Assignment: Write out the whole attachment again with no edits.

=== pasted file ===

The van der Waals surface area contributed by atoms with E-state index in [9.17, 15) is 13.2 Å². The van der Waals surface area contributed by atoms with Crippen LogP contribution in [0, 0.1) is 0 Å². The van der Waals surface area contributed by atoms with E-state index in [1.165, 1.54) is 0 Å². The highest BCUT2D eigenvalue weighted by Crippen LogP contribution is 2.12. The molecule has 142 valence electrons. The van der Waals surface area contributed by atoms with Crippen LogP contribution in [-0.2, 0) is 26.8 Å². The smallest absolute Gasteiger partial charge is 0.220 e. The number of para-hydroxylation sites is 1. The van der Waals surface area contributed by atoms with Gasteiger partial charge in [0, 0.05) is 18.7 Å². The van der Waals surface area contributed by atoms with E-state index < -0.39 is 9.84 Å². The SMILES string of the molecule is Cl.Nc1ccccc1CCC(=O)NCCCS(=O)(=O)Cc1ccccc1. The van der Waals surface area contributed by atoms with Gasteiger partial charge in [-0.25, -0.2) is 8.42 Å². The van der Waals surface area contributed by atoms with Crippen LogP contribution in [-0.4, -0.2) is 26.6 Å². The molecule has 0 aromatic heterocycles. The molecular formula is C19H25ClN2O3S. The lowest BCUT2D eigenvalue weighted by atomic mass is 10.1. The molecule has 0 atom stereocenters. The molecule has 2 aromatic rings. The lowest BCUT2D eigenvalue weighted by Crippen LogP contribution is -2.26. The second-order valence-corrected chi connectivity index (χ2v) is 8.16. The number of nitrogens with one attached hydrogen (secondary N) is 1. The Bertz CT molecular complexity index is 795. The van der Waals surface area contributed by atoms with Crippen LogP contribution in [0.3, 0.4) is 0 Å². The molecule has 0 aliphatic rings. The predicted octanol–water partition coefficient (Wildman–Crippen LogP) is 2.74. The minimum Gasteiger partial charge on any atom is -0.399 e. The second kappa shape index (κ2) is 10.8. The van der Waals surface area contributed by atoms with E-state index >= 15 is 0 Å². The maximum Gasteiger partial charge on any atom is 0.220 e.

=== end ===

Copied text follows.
The van der Waals surface area contributed by atoms with E-state index in [9.17, 15) is 13.2 Å². The van der Waals surface area contributed by atoms with Crippen LogP contribution in [0, 0.1) is 0 Å². The van der Waals surface area contributed by atoms with E-state index in [1.165, 1.54) is 0 Å². The highest BCUT2D eigenvalue weighted by Crippen LogP contribution is 2.12. The molecule has 142 valence electrons. The van der Waals surface area contributed by atoms with Crippen LogP contribution in [-0.2, 0) is 26.8 Å². The smallest absolute Gasteiger partial charge is 0.220 e. The number of para-hydroxylation sites is 1. The van der Waals surface area contributed by atoms with Gasteiger partial charge in [0, 0.05) is 18.7 Å². The van der Waals surface area contributed by atoms with E-state index < -0.39 is 9.84 Å². The SMILES string of the molecule is Cl.Nc1ccccc1CCC(=O)NCCCS(=O)(=O)Cc1ccccc1. The van der Waals surface area contributed by atoms with Gasteiger partial charge in [-0.25, -0.2) is 8.42 Å². The van der Waals surface area contributed by atoms with Crippen LogP contribution in [-0.4, -0.2) is 26.6 Å². The molecule has 0 aromatic heterocycles. The molecular formula is C19H25ClN2O3S. The lowest BCUT2D eigenvalue weighted by atomic mass is 10.1. The molecule has 0 atom stereocenters. The molecule has 2 aromatic rings. The lowest BCUT2D eigenvalue weighted by Crippen LogP contribution is -2.26. The second-order valence-corrected chi connectivity index (χ2v) is 8.16. The number of nitrogens with one attached hydrogen (secondary N) is 1. The Bertz CT molecular complexity index is 795. The van der Waals surface area contributed by atoms with Crippen LogP contribution in [0.3, 0.4) is 0 Å². The molecule has 0 aliphatic rings. The predicted octanol–water partition coefficient (Wildman–Crippen LogP) is 2.74. The minimum Gasteiger partial charge on any atom is -0.399 e. The second kappa shape index (κ2) is 10.8. The van der Waals surface area contributed by atoms with E-state index >= 15 is 0 Å². The maximum Gasteiger partial charge on any atom is 0.220 e.